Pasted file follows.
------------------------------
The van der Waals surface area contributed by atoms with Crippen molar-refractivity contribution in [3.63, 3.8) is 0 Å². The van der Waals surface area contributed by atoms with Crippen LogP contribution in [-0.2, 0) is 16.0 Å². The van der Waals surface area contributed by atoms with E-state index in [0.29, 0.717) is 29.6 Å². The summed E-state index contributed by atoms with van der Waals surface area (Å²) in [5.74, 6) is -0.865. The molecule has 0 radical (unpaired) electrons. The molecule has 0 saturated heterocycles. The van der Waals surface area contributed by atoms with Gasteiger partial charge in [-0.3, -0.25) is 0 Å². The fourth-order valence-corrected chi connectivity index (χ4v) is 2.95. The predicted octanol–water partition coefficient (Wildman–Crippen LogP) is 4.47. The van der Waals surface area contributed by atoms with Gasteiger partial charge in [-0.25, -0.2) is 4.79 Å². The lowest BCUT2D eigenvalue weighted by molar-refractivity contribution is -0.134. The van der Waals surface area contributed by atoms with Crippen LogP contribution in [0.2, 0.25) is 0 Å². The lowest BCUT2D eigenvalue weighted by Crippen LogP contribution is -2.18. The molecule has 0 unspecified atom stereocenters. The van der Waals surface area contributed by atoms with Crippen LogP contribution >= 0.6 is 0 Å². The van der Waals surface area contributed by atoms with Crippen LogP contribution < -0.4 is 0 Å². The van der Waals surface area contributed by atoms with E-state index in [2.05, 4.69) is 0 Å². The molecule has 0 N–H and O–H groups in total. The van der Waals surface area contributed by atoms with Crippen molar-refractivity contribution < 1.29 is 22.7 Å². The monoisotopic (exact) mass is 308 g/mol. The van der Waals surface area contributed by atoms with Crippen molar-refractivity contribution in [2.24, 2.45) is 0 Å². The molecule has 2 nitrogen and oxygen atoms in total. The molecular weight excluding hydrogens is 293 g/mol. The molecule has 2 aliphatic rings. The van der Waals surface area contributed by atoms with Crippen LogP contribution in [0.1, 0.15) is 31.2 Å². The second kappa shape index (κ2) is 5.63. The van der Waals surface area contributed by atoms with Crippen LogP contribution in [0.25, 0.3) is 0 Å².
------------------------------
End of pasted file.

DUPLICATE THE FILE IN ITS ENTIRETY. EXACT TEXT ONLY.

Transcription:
The van der Waals surface area contributed by atoms with Crippen molar-refractivity contribution in [3.63, 3.8) is 0 Å². The van der Waals surface area contributed by atoms with Crippen LogP contribution in [-0.2, 0) is 16.0 Å². The van der Waals surface area contributed by atoms with E-state index in [0.29, 0.717) is 29.6 Å². The summed E-state index contributed by atoms with van der Waals surface area (Å²) in [5.74, 6) is -0.865. The molecule has 0 radical (unpaired) electrons. The molecule has 0 saturated heterocycles. The van der Waals surface area contributed by atoms with Gasteiger partial charge in [-0.3, -0.25) is 0 Å². The fourth-order valence-corrected chi connectivity index (χ4v) is 2.95. The predicted octanol–water partition coefficient (Wildman–Crippen LogP) is 4.47. The van der Waals surface area contributed by atoms with Gasteiger partial charge in [-0.25, -0.2) is 4.79 Å². The lowest BCUT2D eigenvalue weighted by molar-refractivity contribution is -0.134. The van der Waals surface area contributed by atoms with Crippen LogP contribution in [0.2, 0.25) is 0 Å². The lowest BCUT2D eigenvalue weighted by Crippen LogP contribution is -2.18. The molecule has 0 unspecified atom stereocenters. The van der Waals surface area contributed by atoms with Crippen LogP contribution >= 0.6 is 0 Å². The van der Waals surface area contributed by atoms with Crippen LogP contribution < -0.4 is 0 Å². The van der Waals surface area contributed by atoms with E-state index in [2.05, 4.69) is 0 Å². The molecule has 0 N–H and O–H groups in total. The van der Waals surface area contributed by atoms with Crippen molar-refractivity contribution < 1.29 is 22.7 Å². The monoisotopic (exact) mass is 308 g/mol. The van der Waals surface area contributed by atoms with Crippen molar-refractivity contribution in [2.24, 2.45) is 0 Å². The molecule has 2 nitrogen and oxygen atoms in total. The molecular weight excluding hydrogens is 293 g/mol. The molecule has 2 aliphatic rings. The van der Waals surface area contributed by atoms with Crippen LogP contribution in [0.1, 0.15) is 31.2 Å². The second kappa shape index (κ2) is 5.63. The van der Waals surface area contributed by atoms with Crippen LogP contribution in [0.25, 0.3) is 0 Å².